MAY 27, 1958

Ernest Green in senior graduation cap and gown; May 1958.

Ernest Green, one of the Little Rock Nine, became the first Black American to graduate from newly integrated Central High School in Little Rock, Arkansas. Forty years later, the campus became part of the National Park Service, and the Little Rock Nine received the Congressional Gold Medal, the highest civilian honor. 

On the 10th anniversary of the tearing down of the Berlin Wall, President Clinton honored them for “what these people did to make the walls of bigotry and prejudice fall in America. For when they marched up the steps to school — a simple act — they became foot soldiers for freedom, carrying America to higher ground.” 

These nine students passed through a “volcano of hatred,” he said, but “like Shadrach, Meshach and Abednego, they walked out without being burned. But they have their scars. They taught us that you can turn your cheek from violence without averting your eyes to injustice.”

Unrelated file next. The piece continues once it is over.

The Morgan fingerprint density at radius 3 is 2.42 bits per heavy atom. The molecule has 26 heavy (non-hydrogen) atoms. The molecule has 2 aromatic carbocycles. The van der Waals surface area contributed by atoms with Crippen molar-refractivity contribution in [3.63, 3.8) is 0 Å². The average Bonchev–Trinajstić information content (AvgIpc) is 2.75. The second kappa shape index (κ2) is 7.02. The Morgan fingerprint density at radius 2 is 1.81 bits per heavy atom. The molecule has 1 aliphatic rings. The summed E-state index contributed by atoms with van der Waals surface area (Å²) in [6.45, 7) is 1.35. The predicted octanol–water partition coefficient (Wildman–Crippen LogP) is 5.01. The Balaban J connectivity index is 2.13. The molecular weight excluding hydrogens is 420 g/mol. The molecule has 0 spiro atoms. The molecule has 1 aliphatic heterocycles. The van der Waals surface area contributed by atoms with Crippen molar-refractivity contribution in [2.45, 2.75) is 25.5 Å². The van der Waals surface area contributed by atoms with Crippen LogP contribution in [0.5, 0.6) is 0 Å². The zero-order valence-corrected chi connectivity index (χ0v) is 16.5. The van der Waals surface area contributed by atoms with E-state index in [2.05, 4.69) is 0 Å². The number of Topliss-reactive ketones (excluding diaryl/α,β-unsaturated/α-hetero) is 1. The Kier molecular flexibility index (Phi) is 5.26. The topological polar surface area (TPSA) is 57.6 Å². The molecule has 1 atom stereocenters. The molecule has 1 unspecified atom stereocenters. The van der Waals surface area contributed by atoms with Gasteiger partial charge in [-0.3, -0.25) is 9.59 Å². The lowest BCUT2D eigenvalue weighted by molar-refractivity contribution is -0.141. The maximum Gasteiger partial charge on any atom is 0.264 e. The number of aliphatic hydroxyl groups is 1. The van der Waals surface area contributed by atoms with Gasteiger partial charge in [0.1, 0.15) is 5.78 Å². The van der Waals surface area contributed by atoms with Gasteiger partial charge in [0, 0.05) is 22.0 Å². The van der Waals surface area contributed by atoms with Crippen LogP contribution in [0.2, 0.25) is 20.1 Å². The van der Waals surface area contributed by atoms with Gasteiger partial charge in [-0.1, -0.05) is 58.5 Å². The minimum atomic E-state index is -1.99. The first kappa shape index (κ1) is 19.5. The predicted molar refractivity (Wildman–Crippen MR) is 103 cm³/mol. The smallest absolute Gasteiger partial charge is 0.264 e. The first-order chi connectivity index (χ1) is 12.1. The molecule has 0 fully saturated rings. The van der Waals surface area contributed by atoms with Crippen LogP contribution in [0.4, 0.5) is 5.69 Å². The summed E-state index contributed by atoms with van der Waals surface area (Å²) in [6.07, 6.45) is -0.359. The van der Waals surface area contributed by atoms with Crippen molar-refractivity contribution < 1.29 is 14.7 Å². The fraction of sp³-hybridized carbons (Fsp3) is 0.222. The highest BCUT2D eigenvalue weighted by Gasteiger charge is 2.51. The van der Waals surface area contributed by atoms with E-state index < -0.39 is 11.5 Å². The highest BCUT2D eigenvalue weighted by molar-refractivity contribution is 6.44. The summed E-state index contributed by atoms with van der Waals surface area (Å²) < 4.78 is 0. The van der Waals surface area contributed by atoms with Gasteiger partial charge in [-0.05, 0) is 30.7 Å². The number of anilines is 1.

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The stories of investigative reporter Jerry Mitchell have helped put four Klansmen and a serial killer behind bars. His stories have also helped free two people from death row, exposed injustices and corruption, prompting investigations and reforms as well as the firings of boards and officials. He is a Pulitzer Prize finalist, a longtime member of Investigative Reporters & Editors, and a winner of more than 30 other national awards, including a $500,000 MacArthur “genius” grant. After working for three decades for the statewide Clarion-Ledger, Mitchell left in 2019 and founded the Mississippi Center for Investigative Reporting.

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